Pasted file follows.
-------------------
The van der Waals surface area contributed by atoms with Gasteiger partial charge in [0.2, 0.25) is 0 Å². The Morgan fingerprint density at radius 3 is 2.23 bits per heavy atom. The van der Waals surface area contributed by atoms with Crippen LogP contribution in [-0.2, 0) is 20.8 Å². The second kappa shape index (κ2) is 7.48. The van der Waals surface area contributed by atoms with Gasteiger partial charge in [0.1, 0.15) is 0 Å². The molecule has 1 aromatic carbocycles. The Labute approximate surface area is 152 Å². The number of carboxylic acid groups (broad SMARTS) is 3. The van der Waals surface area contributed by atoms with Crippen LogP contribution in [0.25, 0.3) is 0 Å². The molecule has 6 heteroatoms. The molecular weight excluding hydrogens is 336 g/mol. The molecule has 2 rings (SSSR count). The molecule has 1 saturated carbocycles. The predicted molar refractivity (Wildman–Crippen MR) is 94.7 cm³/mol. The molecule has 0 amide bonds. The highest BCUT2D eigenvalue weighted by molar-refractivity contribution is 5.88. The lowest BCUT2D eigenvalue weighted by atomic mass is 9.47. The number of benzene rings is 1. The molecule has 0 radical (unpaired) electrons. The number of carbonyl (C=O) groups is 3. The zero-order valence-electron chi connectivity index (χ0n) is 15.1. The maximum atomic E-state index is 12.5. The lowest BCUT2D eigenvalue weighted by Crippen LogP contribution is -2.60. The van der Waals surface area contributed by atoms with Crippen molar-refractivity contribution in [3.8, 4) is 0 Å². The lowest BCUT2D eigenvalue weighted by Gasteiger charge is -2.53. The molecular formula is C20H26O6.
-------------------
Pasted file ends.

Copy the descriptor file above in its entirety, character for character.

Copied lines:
The van der Waals surface area contributed by atoms with Gasteiger partial charge in [0.2, 0.25) is 0 Å². The Morgan fingerprint density at radius 3 is 2.23 bits per heavy atom. The van der Waals surface area contributed by atoms with Crippen LogP contribution in [-0.2, 0) is 20.8 Å². The second kappa shape index (κ2) is 7.48. The van der Waals surface area contributed by atoms with Gasteiger partial charge in [0.1, 0.15) is 0 Å². The molecule has 1 aromatic carbocycles. The Labute approximate surface area is 152 Å². The number of carboxylic acid groups (broad SMARTS) is 3. The van der Waals surface area contributed by atoms with Crippen LogP contribution in [0.25, 0.3) is 0 Å². The molecule has 6 heteroatoms. The molecular weight excluding hydrogens is 336 g/mol. The molecule has 2 rings (SSSR count). The molecule has 1 saturated carbocycles. The predicted molar refractivity (Wildman–Crippen MR) is 94.7 cm³/mol. The molecule has 0 amide bonds. The highest BCUT2D eigenvalue weighted by molar-refractivity contribution is 5.88. The lowest BCUT2D eigenvalue weighted by atomic mass is 9.47. The number of benzene rings is 1. The molecule has 0 radical (unpaired) electrons. The number of carbonyl (C=O) groups is 3. The zero-order valence-electron chi connectivity index (χ0n) is 15.1. The maximum atomic E-state index is 12.5. The lowest BCUT2D eigenvalue weighted by Crippen LogP contribution is -2.60. The van der Waals surface area contributed by atoms with Crippen molar-refractivity contribution in [3.8, 4) is 0 Å². The lowest BCUT2D eigenvalue weighted by Gasteiger charge is -2.53. The molecular formula is C20H26O6.